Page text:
The Boston Review has a nice review of Frank Bidart’s most recent book of poetry, Watching the Spring Festival:
Bidart’s earlier poems are famous, albeit divisively so, for the
unconventional use of capitalization, italics, and punctuation. Some
critics, including fellow poets Louise Glück and Robert Pinsky (writing
in On Frank Bidart: Fastening the Voice to the Page), have identified
these choices as marking a set of performance instructions for the
reader, annotating the precise way in which the poems are meant to be
read. In many instances, the consequence of these graphic emphases has
been to highlight the agony of the poem, not as a sensationalistic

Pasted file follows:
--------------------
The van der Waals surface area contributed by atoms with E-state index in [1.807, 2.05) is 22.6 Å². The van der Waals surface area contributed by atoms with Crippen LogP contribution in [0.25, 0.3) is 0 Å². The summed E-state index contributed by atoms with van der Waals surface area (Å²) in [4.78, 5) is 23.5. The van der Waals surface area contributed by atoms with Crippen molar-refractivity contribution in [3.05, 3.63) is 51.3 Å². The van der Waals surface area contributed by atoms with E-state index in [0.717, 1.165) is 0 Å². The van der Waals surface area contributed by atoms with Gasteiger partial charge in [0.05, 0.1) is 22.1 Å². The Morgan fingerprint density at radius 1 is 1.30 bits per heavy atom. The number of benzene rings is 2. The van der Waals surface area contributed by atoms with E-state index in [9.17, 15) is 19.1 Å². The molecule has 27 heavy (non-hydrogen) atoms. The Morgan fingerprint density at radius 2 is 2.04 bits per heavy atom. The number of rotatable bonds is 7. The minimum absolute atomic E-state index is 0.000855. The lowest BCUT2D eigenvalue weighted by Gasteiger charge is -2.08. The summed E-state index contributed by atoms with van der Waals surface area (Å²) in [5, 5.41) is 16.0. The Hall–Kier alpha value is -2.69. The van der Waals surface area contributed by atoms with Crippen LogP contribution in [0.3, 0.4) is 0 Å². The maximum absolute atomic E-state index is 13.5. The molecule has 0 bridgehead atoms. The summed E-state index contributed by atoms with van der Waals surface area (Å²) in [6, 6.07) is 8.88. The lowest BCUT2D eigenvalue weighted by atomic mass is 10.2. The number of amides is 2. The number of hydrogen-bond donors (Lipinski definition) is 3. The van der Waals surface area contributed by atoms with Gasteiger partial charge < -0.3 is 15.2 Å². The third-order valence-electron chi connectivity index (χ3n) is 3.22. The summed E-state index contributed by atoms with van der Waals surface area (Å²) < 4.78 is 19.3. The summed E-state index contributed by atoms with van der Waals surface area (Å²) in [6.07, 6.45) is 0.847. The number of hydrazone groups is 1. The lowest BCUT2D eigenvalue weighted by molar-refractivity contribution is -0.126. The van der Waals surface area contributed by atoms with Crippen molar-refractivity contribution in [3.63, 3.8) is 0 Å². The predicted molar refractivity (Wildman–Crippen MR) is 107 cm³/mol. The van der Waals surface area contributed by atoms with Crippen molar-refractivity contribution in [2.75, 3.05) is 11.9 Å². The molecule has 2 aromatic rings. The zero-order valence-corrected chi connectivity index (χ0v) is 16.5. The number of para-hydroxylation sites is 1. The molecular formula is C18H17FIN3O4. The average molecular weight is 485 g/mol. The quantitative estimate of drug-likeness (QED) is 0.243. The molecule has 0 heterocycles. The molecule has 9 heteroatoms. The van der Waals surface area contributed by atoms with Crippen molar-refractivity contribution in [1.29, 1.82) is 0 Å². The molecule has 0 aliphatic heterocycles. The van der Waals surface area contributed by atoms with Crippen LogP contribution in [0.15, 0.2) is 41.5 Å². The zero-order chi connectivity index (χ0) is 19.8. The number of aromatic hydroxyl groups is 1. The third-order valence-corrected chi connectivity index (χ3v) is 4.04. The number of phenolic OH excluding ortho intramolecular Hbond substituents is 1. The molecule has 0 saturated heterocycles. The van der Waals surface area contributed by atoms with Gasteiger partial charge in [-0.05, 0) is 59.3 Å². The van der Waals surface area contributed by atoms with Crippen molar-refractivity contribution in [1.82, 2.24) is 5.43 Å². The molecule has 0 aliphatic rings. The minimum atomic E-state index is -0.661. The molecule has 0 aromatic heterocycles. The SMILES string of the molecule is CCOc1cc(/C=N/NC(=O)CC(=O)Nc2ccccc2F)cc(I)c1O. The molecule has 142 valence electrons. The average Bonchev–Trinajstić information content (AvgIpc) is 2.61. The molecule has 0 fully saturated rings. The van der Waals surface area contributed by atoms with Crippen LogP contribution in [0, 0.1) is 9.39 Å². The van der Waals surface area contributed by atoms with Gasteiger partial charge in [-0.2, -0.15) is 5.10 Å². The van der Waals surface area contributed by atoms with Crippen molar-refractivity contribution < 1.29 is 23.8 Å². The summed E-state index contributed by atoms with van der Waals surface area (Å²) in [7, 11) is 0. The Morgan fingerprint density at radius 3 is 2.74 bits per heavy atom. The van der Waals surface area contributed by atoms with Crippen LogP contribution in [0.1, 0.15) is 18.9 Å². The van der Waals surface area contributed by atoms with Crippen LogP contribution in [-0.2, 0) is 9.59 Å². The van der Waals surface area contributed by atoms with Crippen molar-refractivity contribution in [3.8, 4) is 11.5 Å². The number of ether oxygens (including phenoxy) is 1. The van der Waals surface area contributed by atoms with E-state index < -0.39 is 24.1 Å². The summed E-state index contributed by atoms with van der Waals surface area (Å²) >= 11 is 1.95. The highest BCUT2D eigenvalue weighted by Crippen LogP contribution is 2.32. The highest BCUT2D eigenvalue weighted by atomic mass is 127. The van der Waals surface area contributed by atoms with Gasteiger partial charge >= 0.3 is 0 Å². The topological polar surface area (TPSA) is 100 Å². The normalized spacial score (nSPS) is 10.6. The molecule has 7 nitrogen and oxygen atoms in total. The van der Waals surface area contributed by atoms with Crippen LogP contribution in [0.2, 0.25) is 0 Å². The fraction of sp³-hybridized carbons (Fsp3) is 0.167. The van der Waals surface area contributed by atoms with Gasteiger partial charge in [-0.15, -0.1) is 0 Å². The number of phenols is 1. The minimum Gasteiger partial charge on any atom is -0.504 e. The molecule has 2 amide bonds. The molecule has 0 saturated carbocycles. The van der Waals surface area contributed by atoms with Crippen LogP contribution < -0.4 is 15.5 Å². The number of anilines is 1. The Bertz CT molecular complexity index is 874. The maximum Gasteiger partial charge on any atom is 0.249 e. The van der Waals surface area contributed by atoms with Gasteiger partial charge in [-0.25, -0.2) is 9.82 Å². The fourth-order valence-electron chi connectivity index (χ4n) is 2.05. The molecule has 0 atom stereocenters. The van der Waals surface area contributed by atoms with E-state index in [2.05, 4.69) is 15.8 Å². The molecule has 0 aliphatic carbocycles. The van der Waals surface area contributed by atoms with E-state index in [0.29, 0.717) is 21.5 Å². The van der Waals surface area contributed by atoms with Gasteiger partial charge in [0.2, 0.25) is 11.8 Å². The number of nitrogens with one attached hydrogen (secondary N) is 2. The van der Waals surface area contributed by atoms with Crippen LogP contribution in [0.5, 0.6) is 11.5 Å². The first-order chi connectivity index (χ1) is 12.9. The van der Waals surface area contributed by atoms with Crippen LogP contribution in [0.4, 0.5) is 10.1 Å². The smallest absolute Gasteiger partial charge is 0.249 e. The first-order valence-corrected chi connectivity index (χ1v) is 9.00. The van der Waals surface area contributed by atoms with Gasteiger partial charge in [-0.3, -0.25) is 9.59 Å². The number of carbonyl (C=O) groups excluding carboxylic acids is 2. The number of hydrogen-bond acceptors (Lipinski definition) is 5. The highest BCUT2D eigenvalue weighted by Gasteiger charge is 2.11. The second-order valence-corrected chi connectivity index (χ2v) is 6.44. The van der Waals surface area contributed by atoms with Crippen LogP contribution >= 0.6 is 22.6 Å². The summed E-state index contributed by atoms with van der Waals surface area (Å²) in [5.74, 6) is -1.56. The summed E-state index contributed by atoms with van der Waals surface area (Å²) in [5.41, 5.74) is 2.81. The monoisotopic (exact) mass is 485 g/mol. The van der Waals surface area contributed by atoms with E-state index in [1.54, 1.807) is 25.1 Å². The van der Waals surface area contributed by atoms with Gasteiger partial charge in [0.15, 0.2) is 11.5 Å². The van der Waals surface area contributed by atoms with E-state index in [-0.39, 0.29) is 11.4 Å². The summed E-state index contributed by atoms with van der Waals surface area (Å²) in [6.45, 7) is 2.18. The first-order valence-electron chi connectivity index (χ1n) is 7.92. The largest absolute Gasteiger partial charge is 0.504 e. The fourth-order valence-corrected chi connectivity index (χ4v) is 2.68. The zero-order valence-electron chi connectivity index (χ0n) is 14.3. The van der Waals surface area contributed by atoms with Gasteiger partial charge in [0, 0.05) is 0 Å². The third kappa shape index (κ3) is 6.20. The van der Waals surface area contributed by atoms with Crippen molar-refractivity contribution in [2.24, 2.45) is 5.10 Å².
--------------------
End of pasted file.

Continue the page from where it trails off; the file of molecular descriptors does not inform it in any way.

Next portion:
celebration of agony, but to force the reader to see how the tragic
element of the poem is indeed truly tragic, which is to say, inevitable.
time, Bidart has come to rely less and less upon these devices, and his
poems literally appear calmer on the page, which may in part explain
why these most recent poems have come to be regarded as more lyric than
Read our review of the book, as well.
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